Where a party makes specific objections to a magistrate judge's report, district courts engage in de novo review of the issues raised in the objections. See Farid v. Bouey, 554 F. Supp. 2d 301, 307 (N.D.N.Y. 2008). "'If, however, the party makes only conclusory or general objections, or simply reiterates his original arguments, the Court reviews the Report and Recommendation only for clear error.'" Id. at 306 (quoting McAllan v. Von Essen, 517 F. Supp. 2d 672, 679 (S.D.N.Y. 2007)).
B. Listing 112.50 and Plaintiff's IQ tests*fn3
The ALJ made the following finding: "Independent intellectual testing performed coincident with the claimant's educational plan has placed the claimant's mental capacity in the borderline level of cognitive ability, well above the minimum requirements in Section 112.05A, B, C, D, E or F. See Administrative Record ("AR") at 13.In discussing Plaintiff's counsel's argument that Plaintiff's verbal IQ score was 69, Magistrate Judge DiBianco noted that "the ALJ states in her decision that the 'standardized tests' placed plaintiff in the 'borderline level of cognitive ability, well above the minimum requirements' in the Listings." See Dkt. No. 10 at 19 n.11.He indicated, however, that "[i]t [was] unclear to what the ALJ [was] referring" in this statement. See id. After further discussing the IQ tests,*fn4 Magistrate Judge DiBianco stated that the ALJ might have been referring to the minimum requirements for the Listings. See id. Magistrate Judge DiBianco finally stated that, because "the ALJ did not mention the IQ scores themselves," it was unclear whether the ALJ made an error; but, assuming an error, he concluded that the error did not affect the court's decision because substantial evidence supported the ALJ's ultimate conclusion. See id.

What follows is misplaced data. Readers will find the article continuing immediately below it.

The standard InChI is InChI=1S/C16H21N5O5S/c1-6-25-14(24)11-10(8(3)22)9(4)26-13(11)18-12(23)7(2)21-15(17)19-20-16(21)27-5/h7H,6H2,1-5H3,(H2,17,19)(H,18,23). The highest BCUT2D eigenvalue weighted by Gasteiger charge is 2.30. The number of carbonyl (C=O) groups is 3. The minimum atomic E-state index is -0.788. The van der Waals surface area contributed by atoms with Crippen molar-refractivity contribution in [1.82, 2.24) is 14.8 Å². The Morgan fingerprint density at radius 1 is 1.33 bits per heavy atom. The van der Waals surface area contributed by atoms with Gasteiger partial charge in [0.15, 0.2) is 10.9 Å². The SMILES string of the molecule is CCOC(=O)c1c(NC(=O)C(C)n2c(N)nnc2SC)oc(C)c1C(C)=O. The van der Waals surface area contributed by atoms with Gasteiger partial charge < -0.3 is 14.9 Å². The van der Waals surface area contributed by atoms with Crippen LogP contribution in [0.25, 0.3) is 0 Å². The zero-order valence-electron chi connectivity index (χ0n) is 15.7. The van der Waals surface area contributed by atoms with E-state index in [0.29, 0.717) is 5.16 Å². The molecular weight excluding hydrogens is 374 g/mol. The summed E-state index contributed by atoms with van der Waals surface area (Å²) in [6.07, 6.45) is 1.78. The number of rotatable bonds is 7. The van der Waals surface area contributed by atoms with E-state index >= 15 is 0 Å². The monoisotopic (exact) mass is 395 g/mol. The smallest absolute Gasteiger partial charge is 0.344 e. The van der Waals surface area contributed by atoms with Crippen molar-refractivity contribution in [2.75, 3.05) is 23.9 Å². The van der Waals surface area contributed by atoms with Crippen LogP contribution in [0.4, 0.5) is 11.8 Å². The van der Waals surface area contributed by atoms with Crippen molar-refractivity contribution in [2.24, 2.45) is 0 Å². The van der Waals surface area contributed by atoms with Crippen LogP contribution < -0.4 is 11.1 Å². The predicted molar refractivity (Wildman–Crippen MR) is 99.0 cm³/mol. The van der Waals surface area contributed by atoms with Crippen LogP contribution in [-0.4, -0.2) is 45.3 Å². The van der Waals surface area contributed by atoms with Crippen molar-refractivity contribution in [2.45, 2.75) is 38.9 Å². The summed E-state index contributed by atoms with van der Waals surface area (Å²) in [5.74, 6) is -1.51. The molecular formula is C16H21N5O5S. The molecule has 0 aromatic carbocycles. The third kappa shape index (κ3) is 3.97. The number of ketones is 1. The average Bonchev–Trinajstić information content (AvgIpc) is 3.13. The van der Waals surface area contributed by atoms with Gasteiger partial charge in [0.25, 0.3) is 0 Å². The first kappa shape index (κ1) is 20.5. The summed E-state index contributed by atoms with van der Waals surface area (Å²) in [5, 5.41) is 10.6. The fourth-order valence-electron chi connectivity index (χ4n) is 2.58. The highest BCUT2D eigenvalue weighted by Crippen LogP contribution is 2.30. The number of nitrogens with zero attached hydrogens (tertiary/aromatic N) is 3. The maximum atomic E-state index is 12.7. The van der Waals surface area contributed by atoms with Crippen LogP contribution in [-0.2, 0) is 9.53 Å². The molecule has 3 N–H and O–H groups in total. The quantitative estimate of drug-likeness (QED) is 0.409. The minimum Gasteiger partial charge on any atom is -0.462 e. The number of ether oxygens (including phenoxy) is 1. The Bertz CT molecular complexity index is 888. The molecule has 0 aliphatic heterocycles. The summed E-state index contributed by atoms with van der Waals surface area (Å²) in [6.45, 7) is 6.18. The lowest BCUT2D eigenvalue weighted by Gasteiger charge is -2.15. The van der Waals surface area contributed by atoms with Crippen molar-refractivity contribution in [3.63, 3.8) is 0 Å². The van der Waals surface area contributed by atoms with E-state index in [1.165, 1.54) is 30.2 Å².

Plaintiff argues that the law does not allow for this type of harmless error analysis and that the Court may not affirm the Commissioner's decision where there is reasonable doubt that the Commissioner applied the appropriate legal standards.Plaintiff also objects to Magistrate Judge DiBianco's findings that substantial evidence supported the ALJ's determination that Plaintiff's impairments did not meet the requirements of Listings 112.05(D) and (F).
On the other hand, Defendant asserts that whether Plaintiff is able to meet the requirements of sections A through Fis irrelevant because Plaintiff cannot meet the introductory language of Listing 112.05.Furthermore, Defendant contends that, although it is a moot point, Magistrate Judge DiBianco incorrectly found that a marked limitation in acquiring and using information is equivalent to a marked limitation in cognitive/communicative function.